• there is a supply of antibacterial hand gel available to visitors at the entrance to the setting

Where another company or organisation is visiting (such as a construction company or inspection body), it is not your responsibility to ensure that these visitors physically distance from each other. That will be determined by their own sector guidance.

Blended placements

Blended placements have been possible since 10 August 2020. However, it remains very important to continue to minimise the number of contacts and risk of transmission, and to maintain progress in suppressing the virus. Parents and carers should be encouraged and supported to limit the number of settings their child attends. Ideally children should attend one setting only. For children who attend more than one setting, consideration should be given to ensuring their child only attends the same setting(s) consistently. 

Settings should refresh risk assessments in the context of the re-opening of ELC to all children, local prevalence of the virus and new variants of concern. Existing blended placements may continue provided they are supported by a refreshed risk assessment. This should be undertaken in collaboration with parents and all providers involved in the care of the child. There should be agreement that the arrangement continues to be required to ensure access to high quality ELC and to meet childcare needs.

When increased demand for blended placements arises due to the wider re-opening of schools and nurseries, local authorities, providers and parents should risk assess and consider placements on a case by case basis. Risk assessments should take account of the importance of children’s wellbeing and protecting their access to high quality ELC which supports families’ needs.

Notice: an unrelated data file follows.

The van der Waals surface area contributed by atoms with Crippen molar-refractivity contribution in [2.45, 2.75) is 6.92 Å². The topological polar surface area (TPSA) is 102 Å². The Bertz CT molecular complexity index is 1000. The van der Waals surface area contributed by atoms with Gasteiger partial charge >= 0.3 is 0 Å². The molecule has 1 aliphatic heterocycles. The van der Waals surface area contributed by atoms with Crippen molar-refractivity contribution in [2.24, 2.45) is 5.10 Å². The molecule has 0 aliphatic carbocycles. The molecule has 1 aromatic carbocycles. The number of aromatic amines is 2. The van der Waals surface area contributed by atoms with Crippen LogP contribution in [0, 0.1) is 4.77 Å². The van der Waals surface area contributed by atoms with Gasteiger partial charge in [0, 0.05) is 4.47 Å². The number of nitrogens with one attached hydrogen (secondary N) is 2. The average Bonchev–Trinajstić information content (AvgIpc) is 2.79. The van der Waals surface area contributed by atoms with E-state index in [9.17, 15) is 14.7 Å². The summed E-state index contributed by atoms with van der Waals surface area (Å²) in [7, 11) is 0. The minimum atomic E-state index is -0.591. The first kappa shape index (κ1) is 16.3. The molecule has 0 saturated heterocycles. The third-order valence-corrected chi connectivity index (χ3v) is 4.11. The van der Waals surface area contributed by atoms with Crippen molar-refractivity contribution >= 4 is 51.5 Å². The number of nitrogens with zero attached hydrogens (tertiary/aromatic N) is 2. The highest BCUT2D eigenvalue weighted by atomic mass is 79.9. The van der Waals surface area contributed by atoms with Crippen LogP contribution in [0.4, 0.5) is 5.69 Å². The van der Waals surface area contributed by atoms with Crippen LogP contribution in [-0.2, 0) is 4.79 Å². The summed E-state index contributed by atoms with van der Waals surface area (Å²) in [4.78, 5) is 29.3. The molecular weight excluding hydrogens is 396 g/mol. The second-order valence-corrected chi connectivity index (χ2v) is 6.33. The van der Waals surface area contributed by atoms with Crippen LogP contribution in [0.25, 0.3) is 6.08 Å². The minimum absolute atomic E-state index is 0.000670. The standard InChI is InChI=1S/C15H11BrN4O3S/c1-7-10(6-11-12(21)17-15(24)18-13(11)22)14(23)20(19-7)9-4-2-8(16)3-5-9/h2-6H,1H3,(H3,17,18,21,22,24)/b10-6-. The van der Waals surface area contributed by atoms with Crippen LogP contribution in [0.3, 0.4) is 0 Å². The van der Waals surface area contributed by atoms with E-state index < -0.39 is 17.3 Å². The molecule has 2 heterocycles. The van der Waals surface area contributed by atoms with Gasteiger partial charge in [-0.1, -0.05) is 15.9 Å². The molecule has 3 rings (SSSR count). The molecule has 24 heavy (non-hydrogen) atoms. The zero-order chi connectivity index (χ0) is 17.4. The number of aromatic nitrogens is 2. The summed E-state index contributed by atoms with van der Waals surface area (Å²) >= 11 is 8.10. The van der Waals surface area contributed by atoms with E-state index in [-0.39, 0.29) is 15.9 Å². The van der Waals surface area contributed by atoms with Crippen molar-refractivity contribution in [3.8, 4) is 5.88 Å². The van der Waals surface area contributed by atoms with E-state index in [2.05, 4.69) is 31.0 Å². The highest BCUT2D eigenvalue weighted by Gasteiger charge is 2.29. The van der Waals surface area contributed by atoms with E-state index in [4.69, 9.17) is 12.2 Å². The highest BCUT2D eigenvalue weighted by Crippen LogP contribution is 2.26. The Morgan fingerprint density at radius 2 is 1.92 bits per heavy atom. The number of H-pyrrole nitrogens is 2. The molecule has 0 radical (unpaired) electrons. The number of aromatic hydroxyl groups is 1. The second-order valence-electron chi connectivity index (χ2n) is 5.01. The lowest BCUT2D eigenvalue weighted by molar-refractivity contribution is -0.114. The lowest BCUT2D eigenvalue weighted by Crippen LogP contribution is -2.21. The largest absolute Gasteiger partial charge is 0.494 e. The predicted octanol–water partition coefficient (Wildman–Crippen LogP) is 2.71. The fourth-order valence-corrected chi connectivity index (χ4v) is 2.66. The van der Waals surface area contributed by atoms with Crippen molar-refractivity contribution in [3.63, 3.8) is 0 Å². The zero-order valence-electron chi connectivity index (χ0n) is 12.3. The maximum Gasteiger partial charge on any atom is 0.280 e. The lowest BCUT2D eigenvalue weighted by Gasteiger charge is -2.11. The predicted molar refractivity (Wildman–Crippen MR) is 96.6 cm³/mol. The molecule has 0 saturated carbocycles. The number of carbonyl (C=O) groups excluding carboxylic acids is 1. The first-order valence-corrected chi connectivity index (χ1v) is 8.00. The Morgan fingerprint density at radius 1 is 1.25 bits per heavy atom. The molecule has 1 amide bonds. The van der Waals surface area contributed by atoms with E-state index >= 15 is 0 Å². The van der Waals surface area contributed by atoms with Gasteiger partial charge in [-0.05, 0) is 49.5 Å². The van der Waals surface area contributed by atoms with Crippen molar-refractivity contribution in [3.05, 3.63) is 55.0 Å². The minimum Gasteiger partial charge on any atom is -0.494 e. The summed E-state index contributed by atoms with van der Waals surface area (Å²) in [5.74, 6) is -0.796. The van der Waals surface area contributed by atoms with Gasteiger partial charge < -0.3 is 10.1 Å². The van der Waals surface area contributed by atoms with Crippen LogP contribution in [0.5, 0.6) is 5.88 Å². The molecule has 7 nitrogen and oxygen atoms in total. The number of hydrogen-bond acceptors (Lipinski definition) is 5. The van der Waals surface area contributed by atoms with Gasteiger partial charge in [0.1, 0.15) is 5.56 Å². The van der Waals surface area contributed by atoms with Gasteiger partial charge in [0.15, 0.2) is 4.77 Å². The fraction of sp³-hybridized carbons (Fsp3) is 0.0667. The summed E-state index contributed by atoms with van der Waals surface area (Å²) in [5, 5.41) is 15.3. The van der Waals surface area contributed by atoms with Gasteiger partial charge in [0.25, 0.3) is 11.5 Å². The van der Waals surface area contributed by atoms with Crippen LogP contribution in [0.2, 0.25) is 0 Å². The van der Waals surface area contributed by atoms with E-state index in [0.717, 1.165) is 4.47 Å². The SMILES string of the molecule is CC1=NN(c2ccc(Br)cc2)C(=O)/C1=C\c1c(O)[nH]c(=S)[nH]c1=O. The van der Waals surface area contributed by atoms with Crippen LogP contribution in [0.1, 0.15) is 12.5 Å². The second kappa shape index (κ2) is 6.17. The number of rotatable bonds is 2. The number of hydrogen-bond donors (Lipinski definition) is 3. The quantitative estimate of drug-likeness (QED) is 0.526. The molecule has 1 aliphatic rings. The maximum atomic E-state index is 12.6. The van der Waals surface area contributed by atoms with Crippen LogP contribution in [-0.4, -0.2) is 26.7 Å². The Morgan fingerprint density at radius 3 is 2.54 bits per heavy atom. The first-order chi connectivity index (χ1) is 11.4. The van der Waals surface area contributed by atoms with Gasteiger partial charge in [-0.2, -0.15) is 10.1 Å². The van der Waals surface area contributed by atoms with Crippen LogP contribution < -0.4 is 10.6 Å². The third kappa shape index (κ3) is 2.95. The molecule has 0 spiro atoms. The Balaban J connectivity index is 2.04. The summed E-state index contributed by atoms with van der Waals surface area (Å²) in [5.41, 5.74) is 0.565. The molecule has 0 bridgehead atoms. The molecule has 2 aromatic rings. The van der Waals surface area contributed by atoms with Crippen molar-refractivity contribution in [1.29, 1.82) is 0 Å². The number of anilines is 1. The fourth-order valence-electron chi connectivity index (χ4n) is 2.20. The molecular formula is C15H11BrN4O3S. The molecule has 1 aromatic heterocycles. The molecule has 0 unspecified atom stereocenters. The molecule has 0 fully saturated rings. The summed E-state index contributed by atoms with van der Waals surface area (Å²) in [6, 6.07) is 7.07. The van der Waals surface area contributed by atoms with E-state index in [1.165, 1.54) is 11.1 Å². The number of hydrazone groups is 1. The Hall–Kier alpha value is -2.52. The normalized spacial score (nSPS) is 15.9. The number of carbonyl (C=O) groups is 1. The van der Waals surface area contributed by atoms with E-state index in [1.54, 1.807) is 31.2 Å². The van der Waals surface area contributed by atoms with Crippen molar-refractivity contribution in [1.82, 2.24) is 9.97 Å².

Where it is judged that a child should attend multiple settings, either ELC settings, childminders or school age childcare, consideration should be given to how they are supported to ensure good hygiene practices (for example washing hands or not sharing resources) when moving between settings. Settings should also consider how their contacts with other groups of children are managed, based on an appropriate risk assessment in each setting.

Where it is judged that a child should attend multiple settings, childminders and other key workers may undertake drop-off and pick-up from outside other settings. They should follow mitigations, including wearing face coverings and maintaining physical distancing with other adults.

Where a child attends more than one setting, settings should consider sharing record keeping, to assist with any Test and Protect process. Settings should manage any records should in a way which is consistent with the requirements of GDPR and their privacy policies.

When assessing whether a blended placement can be justified, settings may wish to consider the extent to which